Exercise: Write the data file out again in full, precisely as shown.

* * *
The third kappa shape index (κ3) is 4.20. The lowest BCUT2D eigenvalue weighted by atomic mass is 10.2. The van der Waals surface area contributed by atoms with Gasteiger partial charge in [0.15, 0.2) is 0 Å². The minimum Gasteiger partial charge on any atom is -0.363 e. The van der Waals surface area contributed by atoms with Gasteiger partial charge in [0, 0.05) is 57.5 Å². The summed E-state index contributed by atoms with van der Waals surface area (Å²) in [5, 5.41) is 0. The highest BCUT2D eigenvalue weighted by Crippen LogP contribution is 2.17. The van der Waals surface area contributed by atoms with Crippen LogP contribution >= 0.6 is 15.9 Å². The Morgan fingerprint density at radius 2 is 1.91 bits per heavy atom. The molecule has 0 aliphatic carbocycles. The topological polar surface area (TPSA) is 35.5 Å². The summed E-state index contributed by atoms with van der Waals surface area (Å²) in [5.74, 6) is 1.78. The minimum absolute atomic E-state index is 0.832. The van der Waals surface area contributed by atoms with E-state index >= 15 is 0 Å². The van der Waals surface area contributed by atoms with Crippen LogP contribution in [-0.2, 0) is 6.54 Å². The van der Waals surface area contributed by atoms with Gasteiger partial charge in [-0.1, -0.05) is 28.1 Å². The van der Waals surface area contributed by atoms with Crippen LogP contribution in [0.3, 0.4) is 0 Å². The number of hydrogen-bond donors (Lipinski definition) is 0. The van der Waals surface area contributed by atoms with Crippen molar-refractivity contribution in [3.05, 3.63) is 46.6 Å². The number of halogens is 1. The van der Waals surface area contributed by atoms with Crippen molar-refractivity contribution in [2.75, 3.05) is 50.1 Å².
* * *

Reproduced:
The third kappa shape index (κ3) is 4.20. The lowest BCUT2D eigenvalue weighted by atomic mass is 10.2. The van der Waals surface area contributed by atoms with Gasteiger partial charge in [0.15, 0.2) is 0 Å². The minimum Gasteiger partial charge on any atom is -0.363 e. The van der Waals surface area contributed by atoms with Gasteiger partial charge in [0, 0.05) is 57.5 Å². The summed E-state index contributed by atoms with van der Waals surface area (Å²) in [5, 5.41) is 0. The highest BCUT2D eigenvalue weighted by Crippen LogP contribution is 2.17. The van der Waals surface area contributed by atoms with Crippen LogP contribution >= 0.6 is 15.9 Å². The Morgan fingerprint density at radius 2 is 1.91 bits per heavy atom. The molecule has 0 aliphatic carbocycles. The topological polar surface area (TPSA) is 35.5 Å². The summed E-state index contributed by atoms with van der Waals surface area (Å²) in [5.74, 6) is 1.78. The minimum absolute atomic E-state index is 0.832. The van der Waals surface area contributed by atoms with E-state index >= 15 is 0 Å². The van der Waals surface area contributed by atoms with Crippen LogP contribution in [-0.2, 0) is 6.54 Å². The van der Waals surface area contributed by atoms with Gasteiger partial charge in [-0.1, -0.05) is 28.1 Å². The van der Waals surface area contributed by atoms with Crippen LogP contribution in [0.3, 0.4) is 0 Å². The number of hydrogen-bond donors (Lipinski definition) is 0. The van der Waals surface area contributed by atoms with Crippen molar-refractivity contribution in [3.05, 3.63) is 46.6 Å². The number of halogens is 1. The van der Waals surface area contributed by atoms with Crippen molar-refractivity contribution in [2.75, 3.05) is 50.1 Å².